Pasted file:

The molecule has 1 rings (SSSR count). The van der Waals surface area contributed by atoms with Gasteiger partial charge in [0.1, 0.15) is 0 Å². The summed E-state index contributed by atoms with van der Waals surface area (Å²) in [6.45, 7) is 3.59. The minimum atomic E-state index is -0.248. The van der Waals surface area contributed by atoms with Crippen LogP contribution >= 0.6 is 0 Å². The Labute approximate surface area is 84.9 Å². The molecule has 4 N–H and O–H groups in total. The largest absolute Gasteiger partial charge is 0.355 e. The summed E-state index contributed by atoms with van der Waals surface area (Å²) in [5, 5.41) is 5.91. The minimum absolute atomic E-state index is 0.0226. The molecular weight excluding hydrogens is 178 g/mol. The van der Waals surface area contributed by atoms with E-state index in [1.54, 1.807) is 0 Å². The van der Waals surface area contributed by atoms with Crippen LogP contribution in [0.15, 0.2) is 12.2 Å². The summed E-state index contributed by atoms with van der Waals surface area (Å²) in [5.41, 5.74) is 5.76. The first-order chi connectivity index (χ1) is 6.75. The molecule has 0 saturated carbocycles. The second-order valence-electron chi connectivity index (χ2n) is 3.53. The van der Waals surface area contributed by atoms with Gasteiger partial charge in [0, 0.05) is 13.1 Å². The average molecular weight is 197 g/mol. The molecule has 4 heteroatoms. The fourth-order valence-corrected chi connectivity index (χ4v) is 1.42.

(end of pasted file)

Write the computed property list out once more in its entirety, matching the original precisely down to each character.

The molecule has 1 rings (SSSR count). The van der Waals surface area contributed by atoms with Gasteiger partial charge in [0.1, 0.15) is 0 Å². The summed E-state index contributed by atoms with van der Waals surface area (Å²) in [6.45, 7) is 3.59. The minimum atomic E-state index is -0.248. The van der Waals surface area contributed by atoms with Crippen LogP contribution >= 0.6 is 0 Å². The Labute approximate surface area is 84.9 Å². The molecule has 4 N–H and O–H groups in total. The largest absolute Gasteiger partial charge is 0.355 e. The summed E-state index contributed by atoms with van der Waals surface area (Å²) in [5, 5.41) is 5.91. The minimum absolute atomic E-state index is 0.0226. The molecular weight excluding hydrogens is 178 g/mol. The van der Waals surface area contributed by atoms with E-state index in [1.54, 1.807) is 0 Å². The van der Waals surface area contributed by atoms with Crippen LogP contribution in [0.15, 0.2) is 12.2 Å². The summed E-state index contributed by atoms with van der Waals surface area (Å²) in [5.41, 5.74) is 5.76. The first-order chi connectivity index (χ1) is 6.75. The molecule has 0 saturated carbocycles. The second-order valence-electron chi connectivity index (χ2n) is 3.53. The van der Waals surface area contributed by atoms with Gasteiger partial charge in [0, 0.05) is 13.1 Å². The average molecular weight is 197 g/mol. The molecule has 4 heteroatoms. The fourth-order valence-corrected chi connectivity index (χ4v) is 1.42.